What is a Letter of Credit?
When dealing in international trade, a letter of credit is sometimes used. This document is also referred to as bankers’ commercial credit. It is a payment tool that is used for international trade to help provide a guarantee of payment from a creditworthy institution to the exporter of the goods. International trade finance companies can help you obtain a letter, so your business can prosper.
Exporters want a letter of credit, so they can receive their full payment in a timely manner. If the buyer cannot pay in full, the bank that issued the letter must pay the total amount – or what is leftover from the purchase price. International dealings involve a variety of factors including a considerable distance between the importer and exporter, distinct guidelines, and the inability to know each business participant personally. Due to these reasons, international trade has become dependent on letters of credit to ensure prompt and proper payment.
How Does a Letter of Credit Work?
A letter of credit is negotiable, which means that it can be passed to any bank designated by the beneficiary and must be paid by the issuing bank. The issuing bank will make payment to the financial institution designated by the recipient or directly to the recipient. If the letter is transferable, the beneficiary has the right to assign the letter to another party, such as a third party or the corporate parent organization. The bank will collect a service fee, which usually corresponds to the value of the letter.
The Different Kinds of Letters of Credit
Not all letters of credit are the same. The different kinds of letters of credit include:
- A commercial letter of credit is a direct method of payment as the issuing financial institution releases the payment to the beneficiary. This is a common letter of credit type.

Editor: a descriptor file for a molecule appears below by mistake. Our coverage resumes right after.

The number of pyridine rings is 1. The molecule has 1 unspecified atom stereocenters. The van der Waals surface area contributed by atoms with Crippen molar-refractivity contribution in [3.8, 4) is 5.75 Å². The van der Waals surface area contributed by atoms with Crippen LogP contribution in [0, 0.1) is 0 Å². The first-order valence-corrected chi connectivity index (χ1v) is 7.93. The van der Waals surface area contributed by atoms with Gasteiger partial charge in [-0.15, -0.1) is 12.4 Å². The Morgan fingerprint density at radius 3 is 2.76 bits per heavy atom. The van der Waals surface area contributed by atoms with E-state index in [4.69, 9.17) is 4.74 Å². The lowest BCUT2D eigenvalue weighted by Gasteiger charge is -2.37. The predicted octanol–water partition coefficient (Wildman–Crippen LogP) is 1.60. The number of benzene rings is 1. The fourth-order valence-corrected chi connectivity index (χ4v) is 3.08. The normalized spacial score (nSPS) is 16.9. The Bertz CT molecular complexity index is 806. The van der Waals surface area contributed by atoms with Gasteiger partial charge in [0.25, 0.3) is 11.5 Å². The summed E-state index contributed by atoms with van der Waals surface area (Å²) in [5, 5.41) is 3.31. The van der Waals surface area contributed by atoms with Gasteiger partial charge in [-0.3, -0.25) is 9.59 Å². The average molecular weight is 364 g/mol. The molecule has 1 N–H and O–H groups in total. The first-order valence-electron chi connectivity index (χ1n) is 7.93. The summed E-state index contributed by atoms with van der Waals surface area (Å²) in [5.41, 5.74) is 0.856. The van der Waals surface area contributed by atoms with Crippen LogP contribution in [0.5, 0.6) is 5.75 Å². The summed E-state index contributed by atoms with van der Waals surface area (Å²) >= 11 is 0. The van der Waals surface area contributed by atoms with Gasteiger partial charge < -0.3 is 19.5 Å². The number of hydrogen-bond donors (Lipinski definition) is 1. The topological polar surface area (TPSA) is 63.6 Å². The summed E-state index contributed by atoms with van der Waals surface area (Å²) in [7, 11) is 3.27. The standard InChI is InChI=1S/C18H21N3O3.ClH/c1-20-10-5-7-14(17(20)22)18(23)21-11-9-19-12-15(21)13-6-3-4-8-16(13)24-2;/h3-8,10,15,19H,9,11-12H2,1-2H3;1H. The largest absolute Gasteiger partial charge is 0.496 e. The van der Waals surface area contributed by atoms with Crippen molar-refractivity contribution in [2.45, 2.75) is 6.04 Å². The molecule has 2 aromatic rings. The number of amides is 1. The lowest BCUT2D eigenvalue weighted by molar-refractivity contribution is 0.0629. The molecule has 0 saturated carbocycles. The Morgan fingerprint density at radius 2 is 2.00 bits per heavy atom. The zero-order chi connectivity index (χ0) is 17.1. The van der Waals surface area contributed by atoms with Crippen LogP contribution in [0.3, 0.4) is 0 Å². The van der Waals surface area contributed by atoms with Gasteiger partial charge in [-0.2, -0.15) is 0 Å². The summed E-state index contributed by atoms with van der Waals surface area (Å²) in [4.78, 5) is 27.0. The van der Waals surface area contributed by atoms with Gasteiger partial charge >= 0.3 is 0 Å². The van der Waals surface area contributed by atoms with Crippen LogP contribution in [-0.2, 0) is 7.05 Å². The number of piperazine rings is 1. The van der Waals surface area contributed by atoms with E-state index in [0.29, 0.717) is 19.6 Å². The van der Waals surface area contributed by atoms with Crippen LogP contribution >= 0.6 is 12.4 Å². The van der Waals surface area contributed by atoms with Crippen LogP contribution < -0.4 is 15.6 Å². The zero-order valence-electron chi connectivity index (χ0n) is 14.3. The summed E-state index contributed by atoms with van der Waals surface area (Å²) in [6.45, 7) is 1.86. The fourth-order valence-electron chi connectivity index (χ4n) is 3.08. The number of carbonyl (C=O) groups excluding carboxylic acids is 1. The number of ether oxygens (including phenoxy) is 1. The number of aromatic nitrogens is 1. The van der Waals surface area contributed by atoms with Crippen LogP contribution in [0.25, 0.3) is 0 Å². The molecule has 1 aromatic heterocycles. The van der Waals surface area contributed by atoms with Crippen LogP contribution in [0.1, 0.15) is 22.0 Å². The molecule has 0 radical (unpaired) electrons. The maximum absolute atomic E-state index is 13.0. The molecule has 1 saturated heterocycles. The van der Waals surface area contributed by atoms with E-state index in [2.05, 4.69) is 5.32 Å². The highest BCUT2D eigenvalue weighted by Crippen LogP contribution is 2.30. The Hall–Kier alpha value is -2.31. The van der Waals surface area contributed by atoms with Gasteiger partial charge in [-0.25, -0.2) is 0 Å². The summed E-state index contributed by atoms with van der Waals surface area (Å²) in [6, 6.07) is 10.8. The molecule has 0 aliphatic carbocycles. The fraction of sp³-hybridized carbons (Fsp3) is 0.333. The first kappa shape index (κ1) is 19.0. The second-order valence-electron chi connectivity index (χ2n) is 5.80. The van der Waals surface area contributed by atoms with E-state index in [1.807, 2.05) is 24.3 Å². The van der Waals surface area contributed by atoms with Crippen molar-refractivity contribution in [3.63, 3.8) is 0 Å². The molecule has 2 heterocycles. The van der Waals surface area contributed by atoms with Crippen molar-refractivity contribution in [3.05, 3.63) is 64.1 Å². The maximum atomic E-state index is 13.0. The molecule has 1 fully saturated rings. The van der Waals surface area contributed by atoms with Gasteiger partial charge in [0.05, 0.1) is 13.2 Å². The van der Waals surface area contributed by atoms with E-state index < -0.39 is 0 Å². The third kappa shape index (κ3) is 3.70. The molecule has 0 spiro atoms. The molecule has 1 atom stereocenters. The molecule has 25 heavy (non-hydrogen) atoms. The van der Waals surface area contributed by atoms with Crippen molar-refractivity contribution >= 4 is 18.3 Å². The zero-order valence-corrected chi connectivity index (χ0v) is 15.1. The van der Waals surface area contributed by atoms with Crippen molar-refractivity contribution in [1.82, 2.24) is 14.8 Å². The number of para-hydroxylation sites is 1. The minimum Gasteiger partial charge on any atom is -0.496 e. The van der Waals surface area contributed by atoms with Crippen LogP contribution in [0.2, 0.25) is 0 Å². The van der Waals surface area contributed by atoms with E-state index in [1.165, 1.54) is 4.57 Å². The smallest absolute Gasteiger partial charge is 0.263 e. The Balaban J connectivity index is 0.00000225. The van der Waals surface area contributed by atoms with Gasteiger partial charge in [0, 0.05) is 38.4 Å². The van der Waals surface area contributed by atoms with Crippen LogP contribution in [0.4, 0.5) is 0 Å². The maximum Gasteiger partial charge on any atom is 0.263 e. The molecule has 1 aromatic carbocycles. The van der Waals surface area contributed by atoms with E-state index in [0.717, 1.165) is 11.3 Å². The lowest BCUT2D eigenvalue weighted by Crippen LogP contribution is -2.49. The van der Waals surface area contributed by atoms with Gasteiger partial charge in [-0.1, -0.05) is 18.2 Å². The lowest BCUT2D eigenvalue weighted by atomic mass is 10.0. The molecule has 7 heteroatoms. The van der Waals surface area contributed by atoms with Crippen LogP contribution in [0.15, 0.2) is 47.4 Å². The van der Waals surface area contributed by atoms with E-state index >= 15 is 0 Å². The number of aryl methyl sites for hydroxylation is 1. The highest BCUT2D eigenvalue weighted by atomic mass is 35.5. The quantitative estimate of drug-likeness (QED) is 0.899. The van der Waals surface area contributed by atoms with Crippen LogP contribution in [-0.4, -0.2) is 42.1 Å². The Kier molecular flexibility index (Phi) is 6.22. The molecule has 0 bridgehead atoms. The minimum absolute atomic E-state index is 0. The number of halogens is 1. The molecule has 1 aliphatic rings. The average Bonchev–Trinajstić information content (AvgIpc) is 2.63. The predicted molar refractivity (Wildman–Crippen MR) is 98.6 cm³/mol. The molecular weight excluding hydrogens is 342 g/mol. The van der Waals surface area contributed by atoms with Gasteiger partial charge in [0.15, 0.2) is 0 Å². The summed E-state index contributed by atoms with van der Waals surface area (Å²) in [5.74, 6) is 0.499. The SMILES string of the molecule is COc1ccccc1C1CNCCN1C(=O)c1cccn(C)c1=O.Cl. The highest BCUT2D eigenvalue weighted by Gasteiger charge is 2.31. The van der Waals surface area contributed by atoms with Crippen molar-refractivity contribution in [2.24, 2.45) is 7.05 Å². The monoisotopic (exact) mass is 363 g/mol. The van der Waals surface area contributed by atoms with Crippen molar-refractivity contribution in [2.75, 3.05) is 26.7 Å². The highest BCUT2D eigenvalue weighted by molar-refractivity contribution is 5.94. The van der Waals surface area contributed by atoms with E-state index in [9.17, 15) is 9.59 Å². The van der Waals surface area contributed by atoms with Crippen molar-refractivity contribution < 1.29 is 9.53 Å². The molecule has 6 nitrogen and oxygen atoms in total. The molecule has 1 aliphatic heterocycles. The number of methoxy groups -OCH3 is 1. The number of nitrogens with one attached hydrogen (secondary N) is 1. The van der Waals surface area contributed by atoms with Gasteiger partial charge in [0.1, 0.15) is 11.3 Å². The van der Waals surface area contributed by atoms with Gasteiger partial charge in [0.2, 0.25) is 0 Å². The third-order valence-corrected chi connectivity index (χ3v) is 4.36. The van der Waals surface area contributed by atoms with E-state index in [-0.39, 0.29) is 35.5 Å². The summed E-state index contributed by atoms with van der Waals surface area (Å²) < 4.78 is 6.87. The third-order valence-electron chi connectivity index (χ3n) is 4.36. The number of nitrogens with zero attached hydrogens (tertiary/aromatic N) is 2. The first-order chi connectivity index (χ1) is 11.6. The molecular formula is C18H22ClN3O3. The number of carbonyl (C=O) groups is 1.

- A standby letter serves as a secondary payment method in which payment is made to the beneficiary by the bank only when the holder of the letter is unable to do so.
- Revolving letters of credit allow the customer to make several draws within a specific period during a pre-set timeframe.
- A confirmed letter involves an additional bank – other than the bank issuing the letter. The second bank is usually the seller’s bank and is referred to as the confirming bank. The confirming bank will ensure the payment is made per the letter if both the issuing bank and the letter’s holder default. A confirmed letter is often required by the issuing bank of letters used for international transactions.
What Are Some Major Details About Letters of Credit That Should Be Known?
The basic details that apply to a letter of credit and international trade include:
● Letters of credit are documents from a bank guaranteeing the seller will receive payment from the buyer promptly and in full.
● Not all letters of credit are the same –there are several different kinds.
● Banks receive a fee, usually a percentage of the value of the letter, for their services of providing the letter.
To ensure your finances are in order while doing business with international suppliers, it is best to work with a leading international trade finance company like Tradewind Finance that specializes in supply chain financing and factoring. In addition, it is important to confirm you have the proper letter of credit for your specific transaction. This will guarantee your supplier continues providing the products you need to help your business grow.
To learn more about letters of credit, contact the experts at Tradewind Finance today. One of our licensed professionals will be happy to answer your questions and determine the best way to meet your business needs.